Source: TikTok Womens 6 Nations

A new TikTok Six Nations championship is waiting on the doorstep

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The TikTok Six Nations launch took place in London. Captains made the usual optimistic statements and adopted poses in new kits for the many cameras.

Crowds and media coverage will be greater than ever, but can the march of history be altered?

In other words, can any of Ireland, Italy, Scotland or Wales defeat England or France (or even both)? The last time that happened was when Italy beat France, but that was a World Cup warm-up last year, not the authentic 6N.

What most of us would like to see is more tight games and less predictability. It’s a criticism of the women’s 6N that is hard to counter.

Here are some of the jigsaw pieces that would increase a nation’s chances: Contracts, Age-Group activity, Increased Playing Numbers.


Everyone is still at a learning stage when it comes to the contracts all six nations now have in place.

We can take England as the guinea-pigs, but their progress is not a clear indicator for the others. First, the terms of individual contracts vary enormously. How generous are they; what are the commitments a player has to make? Can she give up her former employment entirely?

The good news is that the more professional life-styles players now lead will bring greater fitness and a higher skill-range.

Age-Group Activity

Everyone understands the importance of a sound base for a national programme to flourish; here too many unions have been lax. Both a regular Under 20 and Under 18 competition are needed. The latter was introduced last year, but in the nature of things it means players congregating at one location to fit in as many games as possible.

The crying need is for an Under 20s Six Nations. If the men can have one, why not the women?

The Celtic Challenge has already proved its worth, several youngsters being promoted to the 6N squad after impressing there.

Increased Playing Numbers

Four of the six nations, Ireland, Italy, Scotland and Wales, could all do with a big expansion in playing numbers. That is where the other two hold a clear advantage.

Taking that a stage further: the earlier girls can be attracted into the game the better. There are all sorts of initiatives afoot to further that aim, and good luck to the enthusiasts who bear the brunt of the work.

One factor impedes this effort: the size of population. That is why I continue to see Italy as the nation most likely to move into the big time. Their population is roughly the same as for England and France; the other three can muster barely a tenth the size.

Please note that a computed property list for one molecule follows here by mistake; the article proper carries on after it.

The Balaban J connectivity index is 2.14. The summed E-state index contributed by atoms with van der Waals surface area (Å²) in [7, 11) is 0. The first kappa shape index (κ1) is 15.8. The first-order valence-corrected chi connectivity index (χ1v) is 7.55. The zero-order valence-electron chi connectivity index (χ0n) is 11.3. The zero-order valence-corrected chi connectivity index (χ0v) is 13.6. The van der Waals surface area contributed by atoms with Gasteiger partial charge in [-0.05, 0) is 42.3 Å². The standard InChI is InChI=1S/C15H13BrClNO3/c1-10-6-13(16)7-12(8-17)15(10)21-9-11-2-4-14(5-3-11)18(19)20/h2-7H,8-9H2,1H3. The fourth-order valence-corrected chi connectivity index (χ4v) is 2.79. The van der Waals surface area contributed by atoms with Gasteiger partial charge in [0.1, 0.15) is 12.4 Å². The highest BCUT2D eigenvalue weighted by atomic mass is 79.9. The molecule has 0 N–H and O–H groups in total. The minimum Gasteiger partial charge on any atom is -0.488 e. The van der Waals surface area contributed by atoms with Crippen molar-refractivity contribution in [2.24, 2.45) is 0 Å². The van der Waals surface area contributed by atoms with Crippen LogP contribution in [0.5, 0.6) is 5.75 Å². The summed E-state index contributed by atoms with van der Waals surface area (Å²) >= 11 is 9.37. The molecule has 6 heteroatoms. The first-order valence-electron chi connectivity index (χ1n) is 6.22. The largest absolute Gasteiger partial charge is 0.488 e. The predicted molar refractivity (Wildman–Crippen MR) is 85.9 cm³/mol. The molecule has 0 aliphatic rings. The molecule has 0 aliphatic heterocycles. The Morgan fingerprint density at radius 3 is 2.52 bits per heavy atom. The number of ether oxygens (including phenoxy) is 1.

Hunt out the brief bios of players brought into national squads, and they are likely to have taken up the game much earlier in life than their forebears. There will always be a few who rise to the top having started late, but they are a disappearing breed. Of the current Red Roses squad I can think only of Claudia Macdonald as an example, but even she was still a teenager when she picked up a ball and ran.

Simon Middleton has confirmed how newcomers to his squads have looked much more knowing than their equivalents of only five years ago.

Anglo-French Domination

Inevitably the main focus of the campaign is on the Round Five clash at Twickenham. A world record crowd is already assured (for a stand-alone game, the only proper stat), and England’s luck can’t go on for ever.

It’s a huge shame that these two nations stand so far ahead of their competitors year after year. Between them they have won 24 of 27 tournaments. That isn’t the case in the men’s version.

I’ve recently focused on the situation in France ( The troubles the Elite 1 league is suffering hardly affect the national squad, but the choice of players most certainly does. Gaëlle Mignot and David Ortiz set their stamp on the French squad by naming Audrey Forlani captain. She was not even part of the team that travelled to the RWC last October.

The rest of the squad was widely anticipated, new faces coming in to replace distinguished figures who have retired (Céline Ferer, Laure Sansus, Marjorie Mayans, Safi N’Diaye).

As for absentees, England have an unhealthy lead over France at present. The outstanding loss for les Bleues is Madoussou Fall, whom experts rate as the one great find of the last year or two.

But England will be missing Emily Scarratt, Abbie Ward, Vickii Cornborough, Hannah Botterman, Vicky Fleetwood, Laura Keates and Zoe Harrison. The two missing loose-head props make a second headache for the selectors after No 10s disappeared from view one after the other. Three new props have been introduced, Hannah Sims, Kelsey Clifford and Liz Crake. Two more are still in the learning stages of a technical position, Detysha Harper and Maud Muir.

It’s rare to find so much doubt surrounding the make-up of a Red Roses squad.

If les Bleues can come anywhere near to the standards their menfolk showed at Twickenham recently, then England could be blown out of the water a second time running at HQ. And the youngsters coming through represent an age-group that is all too used to beating their English counterparts both home and away.